The Importance of Nitrogen and the Nitrogen Cycle
Nitrogen is an important component of all proteins, and thus is vital to all plant and animal life. Just as plants are vital because of their ability to convert carbon dioxide and water into plant organic matter (food for animals) in the carbon cycle, they are also vital because of their ability to convert inorganic nitrogen in the soil into organic nitrogen (plant proteins). The cycle of processes that is called the simple nitrogen cycle in this article consists of dead, decaying organic nitrogen breaking down to release ammonia, which is oxidized by microbes to nitrite and then to nitrate, which can be taken up by plants to produce organic nitrogen again.
An additional route for creation of organic nitrogen from inorganic nitrogen is fixation of atmospheric nitrogen by the class of plants called legumes. This process and the conversions between nitrogen gas and the other forms of nitrogen will be added in to create the more comprehensive nitrogen cycle diagram also presented in this article.
The Many Different Forms of Nitrogen
Nitrogen may well have the distinction of being the element that can exist in the greatest number of different oxidation states. There are nitrogen species with nine different oxidation states, having all the possible oxidation states (valences) from -3 to +5, as shown in the table at the left. Three of these nine species of nitrogen (ammonia, nitrate, and nitrite) are included in an easy diagram of the nitrogen cycle illustrating a simple nitrogen cycle in the next section. A fourth species, nitrogen gas, is included in the more comprehensive nitrogen cycle diagram in the following section.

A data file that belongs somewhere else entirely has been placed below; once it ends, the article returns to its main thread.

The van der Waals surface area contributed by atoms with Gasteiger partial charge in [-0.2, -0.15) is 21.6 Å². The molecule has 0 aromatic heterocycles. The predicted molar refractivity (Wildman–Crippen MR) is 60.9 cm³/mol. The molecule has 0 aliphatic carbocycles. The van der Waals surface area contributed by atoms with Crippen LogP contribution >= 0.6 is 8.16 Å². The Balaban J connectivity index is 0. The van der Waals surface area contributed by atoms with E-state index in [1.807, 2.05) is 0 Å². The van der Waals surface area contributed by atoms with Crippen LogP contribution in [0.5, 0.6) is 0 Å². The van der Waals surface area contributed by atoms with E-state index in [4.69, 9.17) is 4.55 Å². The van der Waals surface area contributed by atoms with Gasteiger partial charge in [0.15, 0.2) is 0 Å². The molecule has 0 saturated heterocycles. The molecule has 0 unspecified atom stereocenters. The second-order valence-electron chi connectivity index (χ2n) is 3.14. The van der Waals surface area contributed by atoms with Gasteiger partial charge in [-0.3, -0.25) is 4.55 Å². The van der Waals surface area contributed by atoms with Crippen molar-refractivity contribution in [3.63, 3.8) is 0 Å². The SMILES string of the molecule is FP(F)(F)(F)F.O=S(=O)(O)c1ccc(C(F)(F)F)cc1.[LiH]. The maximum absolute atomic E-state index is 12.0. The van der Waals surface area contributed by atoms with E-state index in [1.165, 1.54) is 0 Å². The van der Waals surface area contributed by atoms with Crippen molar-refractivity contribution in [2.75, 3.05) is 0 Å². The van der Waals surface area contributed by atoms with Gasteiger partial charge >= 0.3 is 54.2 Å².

In addition to the importance of the simple nitrogen cycle in making continuous creation of plant protein possible, some of the conversions are important in wastewater treatment, when ammonia and/or nitrate are present in the wastewater. Some of the other species (nitrous oxide, nitric oxide, and nitrogen dioxide) have another environmental engineering application, because they are important reactants in the type of air pollution known as photochemical smog.
An Easy diagram of the Nitrogen Cycle Illustrating the ‘Simple Nitrogen Cycle’
The easy diagram of the nitrogen cycle shown in two versions here is for the simple nitrogen cycle that applies to plants other than legumes. It involves
ammonia, nitrite, nitrate, and protein. This simple nitrogen cycle is almost a simple circle. There is a ‘shortcuts’ for death of plants to become dead organic matter.
We can start consideration of this simple nitrogen cycle with any of the nitrogen species, as for example, with nitrate in the soil serving as fertilizer for plant growth. The inorganic nitrate is taken up by the plants and used to synthesize proteins. The plants either serve as food for animals, with the plant protein thus becoming animal protein, or else the plants eventually die and become dead organic matter. Animals give off waste containing protein and ammonia and at some time they die and become dead organic matter. Dead organic matter will typically be oxidized by aerobic bacteria converting the carbon, hydrogen, and oxygen to carbon dioxide and water, and releasing ammonia from the proteins. Ammonia is oxidized to nitrite ion by nitrosomonas bacteria and nitrite is oxidized to nitrate by nitrobacter bacteria. This takes us back to the beginning with the nitrate available to be utilized by growing plants.
A More Comprehensive Nitrogen Cycle Diagram
When conversions between atmospheric nitrogen and the nitrogen species in the simple nitrogen cycle diagram are included, the result is the more comprehensive nitrogen cycle diagram at left. Atmospheric nitrogen (N2) cannot be utilized by plants directly, but N2 can be converted to nitrate through electrical discharge fixation due to lightning. N2 is also used as a reactant to produce ammonium ion in fertilizer production. Biological fixation of atmospheric nitrogen by legumes converts N2 to ammonia, which is taken up by the plant and used to make plant protein. Nitrate can be converted to atmospheric nitrogen by biological denitrification. Note that there are intermediate products in some of the reaction described here. Only the end products were included in this discussion.